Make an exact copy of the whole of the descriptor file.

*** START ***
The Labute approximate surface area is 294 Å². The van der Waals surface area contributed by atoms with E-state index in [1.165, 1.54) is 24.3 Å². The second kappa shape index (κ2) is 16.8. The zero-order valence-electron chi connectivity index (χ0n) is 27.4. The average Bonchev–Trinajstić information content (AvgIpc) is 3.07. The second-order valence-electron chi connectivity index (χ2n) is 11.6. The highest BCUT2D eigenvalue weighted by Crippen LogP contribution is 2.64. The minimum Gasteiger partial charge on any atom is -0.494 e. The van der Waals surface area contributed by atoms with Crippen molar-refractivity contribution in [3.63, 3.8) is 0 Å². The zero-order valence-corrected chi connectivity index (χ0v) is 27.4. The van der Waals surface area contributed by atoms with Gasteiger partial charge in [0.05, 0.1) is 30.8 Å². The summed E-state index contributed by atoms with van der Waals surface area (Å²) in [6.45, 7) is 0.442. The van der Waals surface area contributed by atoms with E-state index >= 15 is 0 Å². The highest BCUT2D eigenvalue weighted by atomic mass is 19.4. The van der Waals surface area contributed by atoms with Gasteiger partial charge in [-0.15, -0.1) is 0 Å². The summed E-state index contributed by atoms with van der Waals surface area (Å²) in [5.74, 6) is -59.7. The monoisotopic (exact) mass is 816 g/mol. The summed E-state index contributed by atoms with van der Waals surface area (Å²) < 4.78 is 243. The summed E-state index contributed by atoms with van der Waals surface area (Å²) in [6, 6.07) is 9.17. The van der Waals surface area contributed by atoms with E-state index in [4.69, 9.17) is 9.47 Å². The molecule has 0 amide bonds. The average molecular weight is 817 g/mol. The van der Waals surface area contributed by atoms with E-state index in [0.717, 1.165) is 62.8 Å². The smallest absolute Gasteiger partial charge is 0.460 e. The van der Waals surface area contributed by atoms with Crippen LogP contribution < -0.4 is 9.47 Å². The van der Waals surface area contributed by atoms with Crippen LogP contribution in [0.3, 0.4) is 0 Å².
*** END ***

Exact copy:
The Labute approximate surface area is 294 Å². The van der Waals surface area contributed by atoms with E-state index in [1.165, 1.54) is 24.3 Å². The second kappa shape index (κ2) is 16.8. The zero-order valence-electron chi connectivity index (χ0n) is 27.4. The average Bonchev–Trinajstić information content (AvgIpc) is 3.07. The second-order valence-electron chi connectivity index (χ2n) is 11.6. The highest BCUT2D eigenvalue weighted by Crippen LogP contribution is 2.64. The minimum Gasteiger partial charge on any atom is -0.494 e. The van der Waals surface area contributed by atoms with Crippen molar-refractivity contribution in [3.63, 3.8) is 0 Å². The zero-order valence-corrected chi connectivity index (χ0v) is 27.4. The van der Waals surface area contributed by atoms with Gasteiger partial charge in [0.05, 0.1) is 30.8 Å². The summed E-state index contributed by atoms with van der Waals surface area (Å²) in [6.45, 7) is 0.442. The van der Waals surface area contributed by atoms with E-state index >= 15 is 0 Å². The highest BCUT2D eigenvalue weighted by atomic mass is 19.4. The van der Waals surface area contributed by atoms with Gasteiger partial charge in [-0.15, -0.1) is 0 Å². The summed E-state index contributed by atoms with van der Waals surface area (Å²) in [5.74, 6) is -59.7. The monoisotopic (exact) mass is 816 g/mol. The summed E-state index contributed by atoms with van der Waals surface area (Å²) < 4.78 is 243. The summed E-state index contributed by atoms with van der Waals surface area (Å²) in [6, 6.07) is 9.17. The van der Waals surface area contributed by atoms with E-state index in [4.69, 9.17) is 9.47 Å². The molecule has 0 amide bonds. The average molecular weight is 817 g/mol. The van der Waals surface area contributed by atoms with E-state index in [0.717, 1.165) is 62.8 Å². The smallest absolute Gasteiger partial charge is 0.460 e. The van der Waals surface area contributed by atoms with Crippen LogP contribution < -0.4 is 9.47 Å². The van der Waals surface area contributed by atoms with Crippen LogP contribution in [0.3, 0.4) is 0 Å².